FREE PATTERN: Clover Tweed Dishcloth

I like my dishcloths to be on the modern side of classic. I chose to use black and natural here but the color possibilities are endless! The stitch pattern is easy to remember and even simpler to knit. No purling necessary!

My gauge is 5 sts per 1 inch with size 7 needles and my resulting cloth is exactly 8" x 12". Your mileage may vary!

Begin by casting on 39 stitches. With Color A, knit for 2 rows. (I started off using the natural as my first color.) Now, onto the stitch pattern:

**Always slip stitches as if to purl, with the yarn in back.

Garter Stitch Clovers (multiple of 4 sts + 3)

Row 1 (Color B) K 3, *Sl 1, K 3* until end.

Row 2 Knit across.

Row 3 (Color A) K 1, *Sl 1, K 3* until last 2 stitches, then Sl 1, K1.

Row 4 Knit across.

Just repeat these 4 rows until it's almost as long as you want it to be, ending with Color A. In my case, it was around 11.5 inches from the needles. Finish the cloth by knitting 3 rows with Color B and then bind off as usual.

EDIT:: Just to clarify things a bit here- The pattern as written will give you a different colored stripe at each end. I wanted a little bit of funk and asymmetry in the original dishcloth but this may not be to your taste. If this is the case, just knit your final pattern rep with color B (or, end with row 2 of the stitch pattern) and then knit the final border rows with color A. This will give you a more traditionally lovely cloth. :)

(I should stick to natural light for my pictures, heh.)

Voila! You now have an awesomely stylish new addition to your kitchen! I'm sure your dishes will enjoy it quite muchly. :D


FREE PATTERN: Ballband Dishcloth Reusable Swiffer Cover

It started as just another clumsy and spill prone day. Then, I tried using my Ballband Dishcloth to scrub the kitchen floor. I was amazed at how effective it was at making my linoleum nice and sparkly clean! I figured that if I could convert the dishcloth into a Swiffer Cover, I could get my knees off the floor and stop using disposeables at the same time.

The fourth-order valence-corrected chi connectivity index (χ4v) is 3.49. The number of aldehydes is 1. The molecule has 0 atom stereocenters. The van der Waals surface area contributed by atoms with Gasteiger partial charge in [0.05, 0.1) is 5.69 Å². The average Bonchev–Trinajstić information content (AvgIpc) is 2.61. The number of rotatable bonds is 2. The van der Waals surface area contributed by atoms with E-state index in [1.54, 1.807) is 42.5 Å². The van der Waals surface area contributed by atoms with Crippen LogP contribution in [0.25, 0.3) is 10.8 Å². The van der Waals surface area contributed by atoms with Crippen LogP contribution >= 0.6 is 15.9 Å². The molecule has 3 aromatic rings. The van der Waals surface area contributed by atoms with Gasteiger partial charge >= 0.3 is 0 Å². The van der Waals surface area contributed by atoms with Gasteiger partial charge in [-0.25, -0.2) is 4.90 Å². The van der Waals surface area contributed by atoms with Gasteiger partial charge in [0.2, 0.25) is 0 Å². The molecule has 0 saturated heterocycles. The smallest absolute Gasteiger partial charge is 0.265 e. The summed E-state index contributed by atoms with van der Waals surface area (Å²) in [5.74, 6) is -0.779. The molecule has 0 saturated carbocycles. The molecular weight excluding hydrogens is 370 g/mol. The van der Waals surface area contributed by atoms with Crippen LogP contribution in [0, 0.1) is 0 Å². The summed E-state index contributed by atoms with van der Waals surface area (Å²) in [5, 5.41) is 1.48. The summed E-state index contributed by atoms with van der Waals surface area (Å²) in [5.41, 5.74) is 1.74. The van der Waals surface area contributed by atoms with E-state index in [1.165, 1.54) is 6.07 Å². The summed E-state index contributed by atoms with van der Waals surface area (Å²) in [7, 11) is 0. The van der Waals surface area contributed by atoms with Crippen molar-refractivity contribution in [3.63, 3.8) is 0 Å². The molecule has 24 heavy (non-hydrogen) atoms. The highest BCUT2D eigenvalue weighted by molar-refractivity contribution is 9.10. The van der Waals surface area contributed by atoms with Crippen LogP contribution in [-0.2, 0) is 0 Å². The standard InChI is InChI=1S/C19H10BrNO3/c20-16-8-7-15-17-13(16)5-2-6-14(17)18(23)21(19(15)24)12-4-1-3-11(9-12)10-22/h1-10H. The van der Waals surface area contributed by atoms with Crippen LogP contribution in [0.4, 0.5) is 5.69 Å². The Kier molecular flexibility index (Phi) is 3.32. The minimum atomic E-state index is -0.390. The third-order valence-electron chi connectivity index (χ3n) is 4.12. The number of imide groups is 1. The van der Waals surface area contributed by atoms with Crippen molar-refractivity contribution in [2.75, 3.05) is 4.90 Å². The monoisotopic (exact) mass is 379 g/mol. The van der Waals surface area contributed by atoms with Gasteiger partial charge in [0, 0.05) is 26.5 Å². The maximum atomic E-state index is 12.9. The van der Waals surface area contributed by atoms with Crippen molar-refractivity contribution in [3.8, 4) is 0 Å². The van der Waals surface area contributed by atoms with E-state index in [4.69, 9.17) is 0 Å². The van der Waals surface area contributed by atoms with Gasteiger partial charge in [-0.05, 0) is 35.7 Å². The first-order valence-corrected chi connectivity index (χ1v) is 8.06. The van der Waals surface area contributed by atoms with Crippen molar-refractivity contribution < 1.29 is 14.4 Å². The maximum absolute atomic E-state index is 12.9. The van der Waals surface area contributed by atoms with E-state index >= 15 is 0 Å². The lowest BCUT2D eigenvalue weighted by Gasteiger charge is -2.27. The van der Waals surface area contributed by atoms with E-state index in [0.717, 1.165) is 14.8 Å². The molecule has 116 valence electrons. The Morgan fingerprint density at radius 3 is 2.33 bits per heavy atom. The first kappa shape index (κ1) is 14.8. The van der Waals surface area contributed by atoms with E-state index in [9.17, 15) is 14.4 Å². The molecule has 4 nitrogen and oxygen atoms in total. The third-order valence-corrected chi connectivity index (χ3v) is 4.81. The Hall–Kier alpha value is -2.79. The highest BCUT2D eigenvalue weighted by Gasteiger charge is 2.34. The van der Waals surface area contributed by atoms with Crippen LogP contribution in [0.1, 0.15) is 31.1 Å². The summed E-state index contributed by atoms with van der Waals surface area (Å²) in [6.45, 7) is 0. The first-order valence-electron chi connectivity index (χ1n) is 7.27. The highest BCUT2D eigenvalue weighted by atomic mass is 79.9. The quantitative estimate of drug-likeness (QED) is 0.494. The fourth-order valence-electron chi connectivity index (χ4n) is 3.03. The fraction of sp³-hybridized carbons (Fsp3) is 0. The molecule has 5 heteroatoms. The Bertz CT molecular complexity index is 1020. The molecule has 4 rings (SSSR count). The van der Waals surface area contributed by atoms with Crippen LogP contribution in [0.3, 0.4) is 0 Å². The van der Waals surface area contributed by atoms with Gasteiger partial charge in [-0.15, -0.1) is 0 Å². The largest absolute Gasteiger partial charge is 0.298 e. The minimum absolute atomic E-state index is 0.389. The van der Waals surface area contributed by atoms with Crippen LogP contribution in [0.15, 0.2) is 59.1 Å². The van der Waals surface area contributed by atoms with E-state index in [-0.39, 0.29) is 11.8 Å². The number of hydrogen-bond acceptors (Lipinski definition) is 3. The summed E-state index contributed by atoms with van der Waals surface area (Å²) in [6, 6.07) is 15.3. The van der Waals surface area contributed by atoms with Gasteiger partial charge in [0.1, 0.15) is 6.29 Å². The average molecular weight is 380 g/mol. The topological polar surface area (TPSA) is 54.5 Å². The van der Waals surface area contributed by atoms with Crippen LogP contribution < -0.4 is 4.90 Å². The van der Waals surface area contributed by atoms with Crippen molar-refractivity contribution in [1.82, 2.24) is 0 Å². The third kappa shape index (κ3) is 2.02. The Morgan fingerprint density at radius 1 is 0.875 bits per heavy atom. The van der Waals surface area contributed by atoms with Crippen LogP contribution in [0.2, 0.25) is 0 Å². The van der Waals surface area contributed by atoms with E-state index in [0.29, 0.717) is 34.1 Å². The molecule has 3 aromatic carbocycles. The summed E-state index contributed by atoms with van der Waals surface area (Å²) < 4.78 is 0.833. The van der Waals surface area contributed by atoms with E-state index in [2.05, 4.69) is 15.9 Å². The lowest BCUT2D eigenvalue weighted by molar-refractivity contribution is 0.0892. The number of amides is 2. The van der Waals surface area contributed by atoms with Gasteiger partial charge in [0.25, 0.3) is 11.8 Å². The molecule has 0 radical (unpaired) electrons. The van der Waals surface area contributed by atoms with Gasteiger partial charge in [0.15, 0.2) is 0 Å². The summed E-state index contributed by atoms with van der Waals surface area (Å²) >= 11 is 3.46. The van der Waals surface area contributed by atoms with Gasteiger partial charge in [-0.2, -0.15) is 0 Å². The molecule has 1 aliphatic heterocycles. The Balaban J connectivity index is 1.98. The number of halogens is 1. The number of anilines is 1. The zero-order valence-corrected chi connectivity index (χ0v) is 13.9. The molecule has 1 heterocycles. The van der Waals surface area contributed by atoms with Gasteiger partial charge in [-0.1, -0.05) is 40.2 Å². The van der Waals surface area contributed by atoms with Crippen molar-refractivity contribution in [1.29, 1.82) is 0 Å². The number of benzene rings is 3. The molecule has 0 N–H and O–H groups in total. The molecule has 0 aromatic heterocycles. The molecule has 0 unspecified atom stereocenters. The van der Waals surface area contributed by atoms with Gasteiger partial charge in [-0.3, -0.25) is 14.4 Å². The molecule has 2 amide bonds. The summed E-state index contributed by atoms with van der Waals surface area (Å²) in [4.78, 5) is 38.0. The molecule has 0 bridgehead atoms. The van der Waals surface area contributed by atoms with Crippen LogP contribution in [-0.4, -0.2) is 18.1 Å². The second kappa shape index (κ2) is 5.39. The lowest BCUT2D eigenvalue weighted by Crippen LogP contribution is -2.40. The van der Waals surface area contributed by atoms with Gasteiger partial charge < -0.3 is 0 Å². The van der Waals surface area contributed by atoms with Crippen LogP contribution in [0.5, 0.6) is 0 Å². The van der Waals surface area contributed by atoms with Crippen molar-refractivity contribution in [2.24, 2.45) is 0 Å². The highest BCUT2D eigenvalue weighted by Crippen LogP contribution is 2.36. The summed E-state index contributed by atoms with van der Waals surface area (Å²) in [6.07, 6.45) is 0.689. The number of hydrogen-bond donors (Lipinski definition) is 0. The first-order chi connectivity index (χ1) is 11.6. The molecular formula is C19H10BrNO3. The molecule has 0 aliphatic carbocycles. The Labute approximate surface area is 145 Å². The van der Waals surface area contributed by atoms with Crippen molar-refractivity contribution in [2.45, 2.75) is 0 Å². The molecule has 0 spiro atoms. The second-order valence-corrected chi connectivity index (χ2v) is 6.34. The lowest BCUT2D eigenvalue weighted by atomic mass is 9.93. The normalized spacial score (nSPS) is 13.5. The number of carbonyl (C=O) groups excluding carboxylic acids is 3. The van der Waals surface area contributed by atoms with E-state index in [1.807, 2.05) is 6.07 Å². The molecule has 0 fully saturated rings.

I measured my gauge from a previously completed dishcloth but getting exact gauge isn't crucial to this pattern. It's just going to get abused anyway! It's also great practice for seaming because it really doesn't matter in the end if you screw it up... and you may get requests for these from friends or family, so that is a buttload of practice, let me assure you.

Here's the pattern:

Color A: varigated kitchen cotton remnants (sugar and cream, etc)
Color B: solid kitchen cotton remnants
Size 7 knitting needles

Gauge: 5 sts per 1" in Ballband Dishcloth stitch pattern.

When asked to slip a stitch, always do so purlwise.

yf = yarn forward (move yarn across needles towards you)
yb= yarn back (move yarn across needles away from you)

Cast on 69 stitches using Color A (the "outline" color) and the long-tail method. This means you will be starting with a wrong-side row.
Purl across that first row.

Begin following Ballband Dishcloth stitch pattern:

(multiple of 6 + 3)

Row 1: (color A) Knit across.
Row 2: Purl across.
Row 3: (color B) K4, slip 1, *K5, slip 1* repeat from * to * until the last 4 stitches, K4.
Row 4: K4, yf, slip 1, yb, *K5, yf, slip 1, yb,* repeat from * to * until the last 4 stitches, K4.
Row 5: P4, yb, slip 1, yf, *P5, yb, slip 1, yf,* repeat from * to * until the last stitches, P4.
Row 6: Repeat Row 4.
Row 7: (Color A) Knit across.
Row 8: Purl across.
Row 9: (Color B) K1, slip 1, *K5, slip 1,* repeat * to * until the last stitch, K1.
Row 10: K1, yf, slip 1, yb, *K5, yf, slip 1, yb,* repeat from * to * until the last stitch, K1.
Row 11: P1, yb, slip 1, yf, *P5, yb, slip 1, yf,* repeat from * to * until the last stitch, P1.
Row 12: Repeat row 10.

Repeat rows 1-12 twice. Next, work rows 1-8.
Knit one row.
Bind off loosely.

My swiffer measures 10" x 4" and my finished pieces average 14" x 5".
If your gauge is vastly different from mine, just make sure that your finished piece fits YOUR swiffer. You can adjust for any size variations when you sew the cover together.

To assemble: fold your ends over about 2 inches on each side (or however much length you need to best fit your mop head.) Sew the sides together, creating a pocket on each end. Again, this doesn't have to be exact or match up perfectly. You do plan to use this thing, right? A tip: I found it easier to line up my edges by picking an enlongated slip stitch to use as a visual guide.

I recommend machine washing the cover before your first use, especially if you plan to use it dry. It helps set the size and makes the kitchen cotton absorbent.

I am really excited about this! I'm making more in better colors instead of these vomitous ones. However, this yarn does have lots of history as I've had it almost as long as I've been knitting. You can bet I'm glad it's gone now!